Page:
… the 5% of coaches/instructors who are in it for the money and do not live up to their end of the bargain …

.. the 5% of coaches that put players at risk for injury by improper warm-up, improper training or letting them continue playing when the risk for injury goes up …

OK maybe its 10%, not 5%. But it is not even close to 50%.

The days of 3 sport athletes dominating their 50 mile radius is LONG GONE … disappearing about the same time as cell phones and the internet made our world a lot smaller.  In a lot of areas, it was gone before that.  In European soccer is disappeared 5 decades ago.

Club sports and specialization (at HS ages) are not going away. It is a natural and healthy evolution, 95% of the time. Let’s focus on fixing the 5% instead of telling players not to play hard, work hard and have lofty goals, or telling parents not to spend time and money on their kids, or telling coaches not to coach.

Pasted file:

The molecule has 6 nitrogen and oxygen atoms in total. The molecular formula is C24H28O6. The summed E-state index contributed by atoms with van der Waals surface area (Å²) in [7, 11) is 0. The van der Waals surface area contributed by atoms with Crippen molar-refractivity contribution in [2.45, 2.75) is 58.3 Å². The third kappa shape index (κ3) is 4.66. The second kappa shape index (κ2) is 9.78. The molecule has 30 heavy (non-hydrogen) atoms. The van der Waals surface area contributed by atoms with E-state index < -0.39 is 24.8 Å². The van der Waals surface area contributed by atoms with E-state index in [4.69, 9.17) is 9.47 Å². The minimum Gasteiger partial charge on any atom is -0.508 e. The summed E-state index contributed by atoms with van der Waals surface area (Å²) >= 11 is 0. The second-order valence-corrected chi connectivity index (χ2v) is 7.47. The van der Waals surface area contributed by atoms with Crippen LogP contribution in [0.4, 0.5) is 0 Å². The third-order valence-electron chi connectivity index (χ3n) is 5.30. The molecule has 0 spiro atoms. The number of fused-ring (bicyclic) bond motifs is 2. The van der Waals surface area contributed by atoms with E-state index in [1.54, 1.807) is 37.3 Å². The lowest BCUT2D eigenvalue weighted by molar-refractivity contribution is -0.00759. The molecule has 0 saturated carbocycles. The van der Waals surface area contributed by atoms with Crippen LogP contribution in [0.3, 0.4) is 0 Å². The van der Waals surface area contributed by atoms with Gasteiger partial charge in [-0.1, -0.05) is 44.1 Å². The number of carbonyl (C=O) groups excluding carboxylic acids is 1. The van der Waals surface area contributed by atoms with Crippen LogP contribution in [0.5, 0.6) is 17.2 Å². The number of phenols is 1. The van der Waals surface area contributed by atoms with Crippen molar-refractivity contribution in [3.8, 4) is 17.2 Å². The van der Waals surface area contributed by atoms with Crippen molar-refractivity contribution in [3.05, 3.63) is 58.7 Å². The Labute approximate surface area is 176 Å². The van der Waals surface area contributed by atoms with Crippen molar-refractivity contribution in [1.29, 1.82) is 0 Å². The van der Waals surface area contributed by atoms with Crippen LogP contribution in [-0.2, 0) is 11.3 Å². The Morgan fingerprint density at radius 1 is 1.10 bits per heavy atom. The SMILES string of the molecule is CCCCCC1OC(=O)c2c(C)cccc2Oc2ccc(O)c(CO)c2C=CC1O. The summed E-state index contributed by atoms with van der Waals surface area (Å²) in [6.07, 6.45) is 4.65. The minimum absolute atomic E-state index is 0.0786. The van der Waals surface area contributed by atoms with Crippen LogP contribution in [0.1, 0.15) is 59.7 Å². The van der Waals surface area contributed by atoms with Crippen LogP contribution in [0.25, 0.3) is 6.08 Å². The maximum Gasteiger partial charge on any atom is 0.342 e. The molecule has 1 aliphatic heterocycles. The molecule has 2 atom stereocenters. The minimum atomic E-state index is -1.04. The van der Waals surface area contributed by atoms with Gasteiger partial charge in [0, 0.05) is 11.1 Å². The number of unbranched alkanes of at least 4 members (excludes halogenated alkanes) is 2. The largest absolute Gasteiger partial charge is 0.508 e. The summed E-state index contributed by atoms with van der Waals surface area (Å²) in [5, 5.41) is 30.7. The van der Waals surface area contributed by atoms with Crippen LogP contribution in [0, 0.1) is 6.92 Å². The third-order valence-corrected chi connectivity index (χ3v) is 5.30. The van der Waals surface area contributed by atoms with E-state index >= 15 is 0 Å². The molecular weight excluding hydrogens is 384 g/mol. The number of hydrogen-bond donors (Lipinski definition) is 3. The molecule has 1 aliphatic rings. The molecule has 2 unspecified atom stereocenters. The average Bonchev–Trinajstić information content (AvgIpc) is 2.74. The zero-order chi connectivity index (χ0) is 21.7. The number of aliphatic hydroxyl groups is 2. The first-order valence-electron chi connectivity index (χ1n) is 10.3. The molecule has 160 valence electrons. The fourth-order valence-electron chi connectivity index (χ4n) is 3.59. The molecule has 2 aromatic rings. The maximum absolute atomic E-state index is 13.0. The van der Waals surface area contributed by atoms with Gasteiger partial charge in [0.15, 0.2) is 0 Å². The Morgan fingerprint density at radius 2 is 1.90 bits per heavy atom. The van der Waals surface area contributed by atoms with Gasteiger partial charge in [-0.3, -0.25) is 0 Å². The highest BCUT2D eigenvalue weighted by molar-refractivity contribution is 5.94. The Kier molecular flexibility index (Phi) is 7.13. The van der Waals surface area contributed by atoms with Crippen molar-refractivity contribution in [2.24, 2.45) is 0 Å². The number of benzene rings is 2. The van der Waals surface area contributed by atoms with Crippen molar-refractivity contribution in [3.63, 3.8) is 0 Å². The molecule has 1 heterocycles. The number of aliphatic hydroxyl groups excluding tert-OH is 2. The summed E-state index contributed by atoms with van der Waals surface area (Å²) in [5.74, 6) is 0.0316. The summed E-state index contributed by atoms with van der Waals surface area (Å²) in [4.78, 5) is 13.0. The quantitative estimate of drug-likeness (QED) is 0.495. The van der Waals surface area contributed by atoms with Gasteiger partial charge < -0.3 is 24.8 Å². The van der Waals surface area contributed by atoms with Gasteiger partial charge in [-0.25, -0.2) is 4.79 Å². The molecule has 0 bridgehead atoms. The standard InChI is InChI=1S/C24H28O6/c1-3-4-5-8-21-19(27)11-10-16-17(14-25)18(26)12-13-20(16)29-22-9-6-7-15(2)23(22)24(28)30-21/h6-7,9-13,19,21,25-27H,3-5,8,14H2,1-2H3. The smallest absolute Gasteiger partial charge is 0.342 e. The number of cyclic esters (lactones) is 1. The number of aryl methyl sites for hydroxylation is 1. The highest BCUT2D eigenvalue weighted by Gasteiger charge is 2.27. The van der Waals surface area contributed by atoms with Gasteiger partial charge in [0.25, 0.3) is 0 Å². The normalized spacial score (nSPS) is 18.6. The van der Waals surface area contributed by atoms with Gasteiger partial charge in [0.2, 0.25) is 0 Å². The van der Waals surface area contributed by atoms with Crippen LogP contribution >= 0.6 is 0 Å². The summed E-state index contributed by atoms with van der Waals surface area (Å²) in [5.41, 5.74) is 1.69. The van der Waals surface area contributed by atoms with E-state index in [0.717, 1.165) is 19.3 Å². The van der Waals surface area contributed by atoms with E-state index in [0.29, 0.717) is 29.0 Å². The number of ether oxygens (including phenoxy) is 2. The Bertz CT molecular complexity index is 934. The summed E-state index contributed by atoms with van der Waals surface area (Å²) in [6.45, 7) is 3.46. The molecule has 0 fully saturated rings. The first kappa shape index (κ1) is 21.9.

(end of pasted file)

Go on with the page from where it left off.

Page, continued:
Because, I am pretty sure that is not going to happen.


Coach Fitz – Lessons on the Game of Life

{B2632C27-ACDE-4868-91C2-5E10692017E3}Img400-2For the past five – 14u teams I have coached (2006, 2009, 2010, 2013 and 2014) I gave them the book “Coach” by Michael Lewis to read — about 75 books.  I do it for two reasons:

1. Because it is about a baseball player their age that they can relate to

2. It reflects my single biggest fear in coaching teenagers.

So, most players dutifully read the book and send me the one paragraph or one page book report.  The impact of the story is not long-lasting.  Attention spans are short, and it usually takes 1-2 years for life experiences to catch up with the book.   Here is the Amazon link to buy the book, 90 pages, $9 worth every penny.